RDA vs. RTA: Which Should You Buy?

Vapers are divided by the ongoing conflict between RDAs (Rebuildable Dripping Atomizers) and RTAs (Rebuildable Tank Atomizers). But do not worry! This blog reveals the inner workings of each competitor, analyzing their advantages, disadvantages, and peculiarities. 

Find out the real story about cloud manufacturing, flavor intensity, and user-friendliness. By the time it's over, you'll have the ultimate vaping tool at your disposal, ready to subdue your palate and indulge in vaping ecstasy!

What is the main difference between RDA and RTA?

The primary distinction between RDA and RTA is in the way that they store e-liquid:

Rebuildable Dripping Atomizer (RDA): Needs e-liquid to be frequently (every few puffs) dripped directly onto the coils. There isn't an integrated tank with it. With its refilling e-liquid tank, the RTA (Rebuildable Tank Atomizer) allows extended smoking sessions without constant dripping.


RDA vs RTA pen pros and cons 


Pros

Cons

RDA

  • Superior flavor
  • Ultimate customization
  • Cloud production potential
  • Requires constant attention
  • Leaking risk
  • Learning curve
  • RTA

  • Convenience
  • Less messy
  • Beginner-friendly
    • Less flavorful
    • Less flexibility
    • Maintenance more expensive

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    Which one provides better flavor: RDA or RTA?

    The RDAs are the best in flavor. RTAs cannot equal the powerful, savory experience of direct contact between coils and e-liquid. But there are a few restrictions attached to this delicious crown.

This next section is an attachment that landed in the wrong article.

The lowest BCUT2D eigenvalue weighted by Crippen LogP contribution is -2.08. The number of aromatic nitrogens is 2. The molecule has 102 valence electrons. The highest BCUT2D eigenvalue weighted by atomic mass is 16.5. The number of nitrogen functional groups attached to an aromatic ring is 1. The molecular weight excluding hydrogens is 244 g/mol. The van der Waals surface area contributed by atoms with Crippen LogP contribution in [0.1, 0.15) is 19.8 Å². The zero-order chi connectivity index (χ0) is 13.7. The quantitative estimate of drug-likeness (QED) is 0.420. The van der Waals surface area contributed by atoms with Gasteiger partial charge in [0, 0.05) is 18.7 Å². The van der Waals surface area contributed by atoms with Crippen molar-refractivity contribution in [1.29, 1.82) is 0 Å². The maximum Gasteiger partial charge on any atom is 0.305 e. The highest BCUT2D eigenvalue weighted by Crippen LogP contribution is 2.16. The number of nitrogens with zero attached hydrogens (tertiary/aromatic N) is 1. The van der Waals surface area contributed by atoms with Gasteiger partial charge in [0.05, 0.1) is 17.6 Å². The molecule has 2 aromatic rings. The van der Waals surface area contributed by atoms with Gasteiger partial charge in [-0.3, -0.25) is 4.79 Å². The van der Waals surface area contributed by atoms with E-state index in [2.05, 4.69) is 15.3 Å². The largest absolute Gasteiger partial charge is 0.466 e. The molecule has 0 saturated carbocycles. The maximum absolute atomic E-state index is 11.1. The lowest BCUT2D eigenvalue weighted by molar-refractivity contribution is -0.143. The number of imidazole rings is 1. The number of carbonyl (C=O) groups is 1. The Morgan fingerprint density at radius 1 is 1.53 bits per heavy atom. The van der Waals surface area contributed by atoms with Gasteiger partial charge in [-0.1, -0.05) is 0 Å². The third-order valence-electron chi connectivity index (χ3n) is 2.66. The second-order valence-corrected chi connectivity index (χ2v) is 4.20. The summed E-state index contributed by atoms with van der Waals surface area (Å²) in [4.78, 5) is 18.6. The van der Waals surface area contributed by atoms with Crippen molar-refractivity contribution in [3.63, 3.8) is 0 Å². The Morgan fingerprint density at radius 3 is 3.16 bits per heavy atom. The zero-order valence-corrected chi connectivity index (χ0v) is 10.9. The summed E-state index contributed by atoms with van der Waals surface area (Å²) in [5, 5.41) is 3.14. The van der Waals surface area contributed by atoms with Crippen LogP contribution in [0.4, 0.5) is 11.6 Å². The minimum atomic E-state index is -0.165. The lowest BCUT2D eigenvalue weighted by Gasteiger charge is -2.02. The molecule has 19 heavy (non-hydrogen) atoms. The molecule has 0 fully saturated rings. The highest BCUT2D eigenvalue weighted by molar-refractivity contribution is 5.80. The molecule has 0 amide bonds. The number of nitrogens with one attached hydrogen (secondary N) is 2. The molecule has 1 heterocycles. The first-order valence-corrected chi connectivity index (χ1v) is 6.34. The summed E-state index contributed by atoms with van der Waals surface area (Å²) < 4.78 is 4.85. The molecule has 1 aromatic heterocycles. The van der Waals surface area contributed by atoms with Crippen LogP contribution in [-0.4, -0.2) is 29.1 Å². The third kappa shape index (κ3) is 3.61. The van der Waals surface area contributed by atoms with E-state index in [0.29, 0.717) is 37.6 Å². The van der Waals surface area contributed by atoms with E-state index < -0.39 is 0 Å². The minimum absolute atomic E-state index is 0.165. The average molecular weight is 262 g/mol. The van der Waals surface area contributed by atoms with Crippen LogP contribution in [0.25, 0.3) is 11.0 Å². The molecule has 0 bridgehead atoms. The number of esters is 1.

• RDA: More prone to leaking if not wicked properly. Improper wicking can lead to excess e-liquid saturating the deck and spilling out.
    • RTA: Can also leak, but with proper wicking and filling techniques, the risk is lower due to the enclosed tank design.

     

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    Are RDA atomizers easier to build on compared to RTAs?

    Rebuildable tank atomizers, RTAs, and rebuildable drip atomizers, or RDAs, compete fiercely. Vapers frequently argue over which provides a smoother building experience. However, the differences:

    • RDA: Is usually considered more development-friendly. An open deck makes it easier to wrap and position because coils and wicks are seen.
    • RTA: Because the tank has less room, it can be more difficult. More accuracy is needed while placing the wick and feeding it through the chimney.

    Can RTAs hold more e-liquid than RDAs?

    While RDAs might reign supreme in the flavor arena, one major concern for some is e-liquid capacity. Can RTAs quench that vaping thirst with larger reservoirs, or are RDAs doomed to frequent refilling?

    • RDA: Because of their design, they often have lesser capacities. For prolonged vaping, they depend on regular dripping.
    • RTA: Provide substantially bigger capacity, up to 8 ml or more. Longer vaping sessions without refueling are now possible.

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    Are RTAs more prone to leaking than RDAs?

    Many people are afraid of their vapes leaking, and the discussion usually centers on whether RTAs or RDAs leak more frequently.

    • RDA: More prone to leaking if not wicked properly. Improper wicking can lead to excess e-liquid saturating the deck and spilling out.